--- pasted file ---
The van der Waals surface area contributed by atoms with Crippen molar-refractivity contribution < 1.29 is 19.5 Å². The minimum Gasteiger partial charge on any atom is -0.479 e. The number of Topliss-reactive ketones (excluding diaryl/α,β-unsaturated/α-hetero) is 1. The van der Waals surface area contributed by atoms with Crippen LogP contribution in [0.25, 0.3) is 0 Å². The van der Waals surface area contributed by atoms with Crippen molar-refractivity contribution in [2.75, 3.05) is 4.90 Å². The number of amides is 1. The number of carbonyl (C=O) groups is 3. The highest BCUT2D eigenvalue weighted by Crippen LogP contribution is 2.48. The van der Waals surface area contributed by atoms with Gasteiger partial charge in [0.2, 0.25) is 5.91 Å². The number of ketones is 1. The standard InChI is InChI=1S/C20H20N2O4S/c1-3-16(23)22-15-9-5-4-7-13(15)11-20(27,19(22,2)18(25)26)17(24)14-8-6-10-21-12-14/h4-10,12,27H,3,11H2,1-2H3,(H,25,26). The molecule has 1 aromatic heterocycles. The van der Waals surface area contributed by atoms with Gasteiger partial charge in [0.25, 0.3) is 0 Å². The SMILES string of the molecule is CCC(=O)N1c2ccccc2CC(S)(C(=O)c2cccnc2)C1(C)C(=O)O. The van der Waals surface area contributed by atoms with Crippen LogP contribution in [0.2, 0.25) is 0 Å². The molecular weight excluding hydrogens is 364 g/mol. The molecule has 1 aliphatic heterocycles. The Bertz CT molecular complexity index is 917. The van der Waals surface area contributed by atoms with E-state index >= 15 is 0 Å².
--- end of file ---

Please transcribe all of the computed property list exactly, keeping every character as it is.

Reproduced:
The van der Waals surface area contributed by atoms with Crippen molar-refractivity contribution < 1.29 is 19.5 Å². The minimum Gasteiger partial charge on any atom is -0.479 e. The number of Topliss-reactive ketones (excluding diaryl/α,β-unsaturated/α-hetero) is 1. The van der Waals surface area contributed by atoms with Crippen LogP contribution in [0.25, 0.3) is 0 Å². The van der Waals surface area contributed by atoms with Crippen molar-refractivity contribution in [2.75, 3.05) is 4.90 Å². The number of amides is 1. The number of carbonyl (C=O) groups is 3. The highest BCUT2D eigenvalue weighted by Crippen LogP contribution is 2.48. The van der Waals surface area contributed by atoms with Gasteiger partial charge in [0.2, 0.25) is 5.91 Å². The number of ketones is 1. The standard InChI is InChI=1S/C20H20N2O4S/c1-3-16(23)22-15-9-5-4-7-13(15)11-20(27,19(22,2)18(25)26)17(24)14-8-6-10-21-12-14/h4-10,12,27H,3,11H2,1-2H3,(H,25,26). The molecule has 1 aromatic heterocycles. The van der Waals surface area contributed by atoms with Gasteiger partial charge in [0.25, 0.3) is 0 Å². The SMILES string of the molecule is CCC(=O)N1c2ccccc2CC(S)(C(=O)c2cccnc2)C1(C)C(=O)O. The van der Waals surface area contributed by atoms with Crippen LogP contribution in [0.2, 0.25) is 0 Å². The molecular weight excluding hydrogens is 364 g/mol. The molecule has 1 aliphatic heterocycles. The Bertz CT molecular complexity index is 917. The van der Waals surface area contributed by atoms with E-state index >= 15 is 0 Å².